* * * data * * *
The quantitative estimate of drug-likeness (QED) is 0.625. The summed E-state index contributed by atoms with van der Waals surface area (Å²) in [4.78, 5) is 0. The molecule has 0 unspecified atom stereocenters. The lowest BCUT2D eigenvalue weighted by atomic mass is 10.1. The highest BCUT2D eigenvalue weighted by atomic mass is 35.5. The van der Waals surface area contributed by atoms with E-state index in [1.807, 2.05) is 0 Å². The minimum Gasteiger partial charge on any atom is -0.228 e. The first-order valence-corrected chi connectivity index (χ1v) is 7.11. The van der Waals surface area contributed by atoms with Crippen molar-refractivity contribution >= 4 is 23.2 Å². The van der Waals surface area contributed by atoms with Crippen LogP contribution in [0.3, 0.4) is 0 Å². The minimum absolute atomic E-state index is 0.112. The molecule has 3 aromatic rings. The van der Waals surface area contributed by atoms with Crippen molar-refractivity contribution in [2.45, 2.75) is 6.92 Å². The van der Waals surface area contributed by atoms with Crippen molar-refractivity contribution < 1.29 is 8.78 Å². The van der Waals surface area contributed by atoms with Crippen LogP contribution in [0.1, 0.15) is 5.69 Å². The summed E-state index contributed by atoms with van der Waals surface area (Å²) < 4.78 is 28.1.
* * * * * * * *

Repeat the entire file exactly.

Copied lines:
The quantitative estimate of drug-likeness (QED) is 0.625. The summed E-state index contributed by atoms with van der Waals surface area (Å²) in [4.78, 5) is 0. The molecule has 0 unspecified atom stereocenters. The lowest BCUT2D eigenvalue weighted by atomic mass is 10.1. The highest BCUT2D eigenvalue weighted by atomic mass is 35.5. The van der Waals surface area contributed by atoms with E-state index in [1.807, 2.05) is 0 Å². The minimum Gasteiger partial charge on any atom is -0.228 e. The first-order valence-corrected chi connectivity index (χ1v) is 7.11. The van der Waals surface area contributed by atoms with Crippen molar-refractivity contribution >= 4 is 23.2 Å². The van der Waals surface area contributed by atoms with Crippen LogP contribution in [0.3, 0.4) is 0 Å². The minimum absolute atomic E-state index is 0.112. The molecule has 3 aromatic rings. The van der Waals surface area contributed by atoms with Crippen molar-refractivity contribution in [2.45, 2.75) is 6.92 Å². The van der Waals surface area contributed by atoms with Crippen molar-refractivity contribution < 1.29 is 8.78 Å². The van der Waals surface area contributed by atoms with Crippen LogP contribution in [0.1, 0.15) is 5.69 Å². The summed E-state index contributed by atoms with van der Waals surface area (Å²) < 4.78 is 28.1.